Market reports analyzing real-estate activity in Brooklyn and Queens landed today, and it looks like outer-borough buyers have been in apartment-hunting mode. According to the Prudential Douglas Elliman/Miller Samuel survey, transactions jumped from April to June this year compared to the same time last year, when the market was flailing.
Queens saw a bigger bump, from 2,129 sales to 3,972, while Brooklyn's numbers rose from 1,428 to 1,660. Appraiser Jonathan Miller, who prepared the reports, says tax credits for existing and first-time home buyers clearly made an impact, as did softened prices. Properties are selling a little bit faster, too: Last year, it took an average of 107 days to unload a listing in Queens; 146 in Brooklyn. This year, it’s 97 days in Queens; 103 in Brooklyn.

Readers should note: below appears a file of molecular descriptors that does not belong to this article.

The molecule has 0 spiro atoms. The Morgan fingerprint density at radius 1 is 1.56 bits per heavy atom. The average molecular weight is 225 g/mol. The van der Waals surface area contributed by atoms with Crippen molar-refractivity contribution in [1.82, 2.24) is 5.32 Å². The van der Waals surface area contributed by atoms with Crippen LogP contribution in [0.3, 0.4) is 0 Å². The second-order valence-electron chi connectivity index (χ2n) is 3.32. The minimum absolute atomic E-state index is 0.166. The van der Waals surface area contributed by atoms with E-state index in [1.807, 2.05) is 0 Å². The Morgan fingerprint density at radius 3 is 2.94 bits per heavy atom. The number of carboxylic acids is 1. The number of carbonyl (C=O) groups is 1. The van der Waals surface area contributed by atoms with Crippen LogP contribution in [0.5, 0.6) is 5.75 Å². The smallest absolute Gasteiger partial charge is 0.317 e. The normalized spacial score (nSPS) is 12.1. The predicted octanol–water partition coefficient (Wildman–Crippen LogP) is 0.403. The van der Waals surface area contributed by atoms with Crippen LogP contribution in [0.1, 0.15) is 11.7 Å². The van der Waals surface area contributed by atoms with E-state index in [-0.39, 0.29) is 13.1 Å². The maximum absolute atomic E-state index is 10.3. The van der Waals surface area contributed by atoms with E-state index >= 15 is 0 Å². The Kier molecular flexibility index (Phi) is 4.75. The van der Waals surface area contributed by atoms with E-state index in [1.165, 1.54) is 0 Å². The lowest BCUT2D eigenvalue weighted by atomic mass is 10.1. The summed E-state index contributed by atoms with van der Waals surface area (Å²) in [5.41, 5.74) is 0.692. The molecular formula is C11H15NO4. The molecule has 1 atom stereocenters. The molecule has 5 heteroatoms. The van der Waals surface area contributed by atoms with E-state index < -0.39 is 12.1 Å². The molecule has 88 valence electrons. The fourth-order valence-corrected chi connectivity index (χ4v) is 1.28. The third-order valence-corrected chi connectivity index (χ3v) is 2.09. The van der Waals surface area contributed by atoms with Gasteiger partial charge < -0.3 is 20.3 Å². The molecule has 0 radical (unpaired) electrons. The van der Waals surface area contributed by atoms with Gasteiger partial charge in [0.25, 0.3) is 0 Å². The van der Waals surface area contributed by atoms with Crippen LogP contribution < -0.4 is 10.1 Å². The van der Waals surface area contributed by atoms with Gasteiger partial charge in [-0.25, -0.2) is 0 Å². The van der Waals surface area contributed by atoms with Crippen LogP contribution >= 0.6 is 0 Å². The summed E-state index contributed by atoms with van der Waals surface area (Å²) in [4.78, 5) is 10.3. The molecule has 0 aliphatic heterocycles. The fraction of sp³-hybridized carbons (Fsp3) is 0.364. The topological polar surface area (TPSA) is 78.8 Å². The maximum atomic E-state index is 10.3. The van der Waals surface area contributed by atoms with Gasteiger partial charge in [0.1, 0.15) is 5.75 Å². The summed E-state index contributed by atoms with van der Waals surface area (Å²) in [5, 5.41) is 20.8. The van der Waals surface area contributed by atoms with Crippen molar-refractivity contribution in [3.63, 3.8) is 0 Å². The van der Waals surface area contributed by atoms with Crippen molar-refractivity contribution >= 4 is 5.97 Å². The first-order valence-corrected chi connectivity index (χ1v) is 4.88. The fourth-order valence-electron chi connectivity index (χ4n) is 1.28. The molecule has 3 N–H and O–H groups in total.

So there’s reason to be optimistic, albeit cautiously. The market’s no longer on the edge of a cliff, it’s more like 100 yards away — maybe even 200. But that cliff, it’s still there. Prices are still finding their groove, especially in Queens. Brooklyn’s median price is up 5 percent to $463,000 from last year’s $441,090, while Queens’s is actually down 7.5 percent from $362,000 to $335,000. And compared to the first three months of this year, median prices are down 0.6 percent in Brooklyn — essentially flat — and 2.9 percent in Queens. Price-wise, “Queens is still slipping and sliding, while Brooklyn has had three solid quarters,” said Miller.